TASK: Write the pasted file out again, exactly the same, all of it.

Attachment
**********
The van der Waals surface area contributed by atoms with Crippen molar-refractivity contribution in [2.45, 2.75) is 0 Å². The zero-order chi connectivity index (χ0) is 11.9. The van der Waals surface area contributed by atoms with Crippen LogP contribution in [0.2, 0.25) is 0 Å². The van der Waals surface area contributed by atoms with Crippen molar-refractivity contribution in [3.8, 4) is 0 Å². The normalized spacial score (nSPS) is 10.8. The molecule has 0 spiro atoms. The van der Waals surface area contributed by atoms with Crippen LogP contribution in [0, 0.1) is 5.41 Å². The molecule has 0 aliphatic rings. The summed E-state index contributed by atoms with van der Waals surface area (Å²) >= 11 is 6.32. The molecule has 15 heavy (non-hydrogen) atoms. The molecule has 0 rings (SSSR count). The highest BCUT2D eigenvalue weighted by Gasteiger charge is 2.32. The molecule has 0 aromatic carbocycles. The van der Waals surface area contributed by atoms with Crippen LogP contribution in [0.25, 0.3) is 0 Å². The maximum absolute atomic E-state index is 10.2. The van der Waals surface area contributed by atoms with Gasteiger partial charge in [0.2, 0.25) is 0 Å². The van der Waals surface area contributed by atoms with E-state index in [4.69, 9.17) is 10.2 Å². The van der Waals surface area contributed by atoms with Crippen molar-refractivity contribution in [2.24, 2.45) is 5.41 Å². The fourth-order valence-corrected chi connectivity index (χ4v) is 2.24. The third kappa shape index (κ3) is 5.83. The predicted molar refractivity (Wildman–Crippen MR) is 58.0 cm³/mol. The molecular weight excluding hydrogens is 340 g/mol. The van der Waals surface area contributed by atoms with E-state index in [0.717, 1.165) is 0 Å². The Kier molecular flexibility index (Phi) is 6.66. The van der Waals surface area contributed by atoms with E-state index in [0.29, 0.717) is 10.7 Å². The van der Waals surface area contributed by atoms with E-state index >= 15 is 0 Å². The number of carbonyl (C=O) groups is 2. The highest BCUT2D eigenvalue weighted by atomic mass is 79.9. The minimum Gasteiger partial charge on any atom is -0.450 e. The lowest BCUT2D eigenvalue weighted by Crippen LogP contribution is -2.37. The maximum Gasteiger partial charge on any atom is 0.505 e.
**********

The van der Waals surface area contributed by atoms with Crippen molar-refractivity contribution in [2.45, 2.75) is 0 Å². The zero-order chi connectivity index (χ0) is 11.9. The van der Waals surface area contributed by atoms with Crippen LogP contribution in [0.2, 0.25) is 0 Å². The van der Waals surface area contributed by atoms with Crippen molar-refractivity contribution in [3.8, 4) is 0 Å². The normalized spacial score (nSPS) is 10.8. The molecule has 0 spiro atoms. The van der Waals surface area contributed by atoms with Crippen LogP contribution in [0, 0.1) is 5.41 Å². The molecule has 0 aliphatic rings. The summed E-state index contributed by atoms with van der Waals surface area (Å²) >= 11 is 6.32. The molecule has 15 heavy (non-hydrogen) atoms. The molecule has 0 rings (SSSR count). The highest BCUT2D eigenvalue weighted by Gasteiger charge is 2.32. The molecule has 0 aromatic carbocycles. The van der Waals surface area contributed by atoms with Crippen LogP contribution in [0.25, 0.3) is 0 Å². The maximum absolute atomic E-state index is 10.2. The van der Waals surface area contributed by atoms with Gasteiger partial charge in [0.2, 0.25) is 0 Å². The van der Waals surface area contributed by atoms with E-state index in [4.69, 9.17) is 10.2 Å². The van der Waals surface area contributed by atoms with Crippen molar-refractivity contribution in [2.24, 2.45) is 5.41 Å². The fourth-order valence-corrected chi connectivity index (χ4v) is 2.24. The third kappa shape index (κ3) is 5.83. The predicted molar refractivity (Wildman–Crippen MR) is 58.0 cm³/mol. The molecular weight excluding hydrogens is 340 g/mol. The van der Waals surface area contributed by atoms with E-state index in [0.717, 1.165) is 0 Å². The Kier molecular flexibility index (Phi) is 6.66. The van der Waals surface area contributed by atoms with E-state index in [0.29, 0.717) is 10.7 Å². The van der Waals surface area contributed by atoms with E-state index >= 15 is 0 Å². The number of carbonyl (C=O) groups is 2. The highest BCUT2D eigenvalue weighted by atomic mass is 79.9. The minimum Gasteiger partial charge on any atom is -0.450 e. The lowest BCUT2D eigenvalue weighted by Crippen LogP contribution is -2.37. The maximum Gasteiger partial charge on any atom is 0.505 e.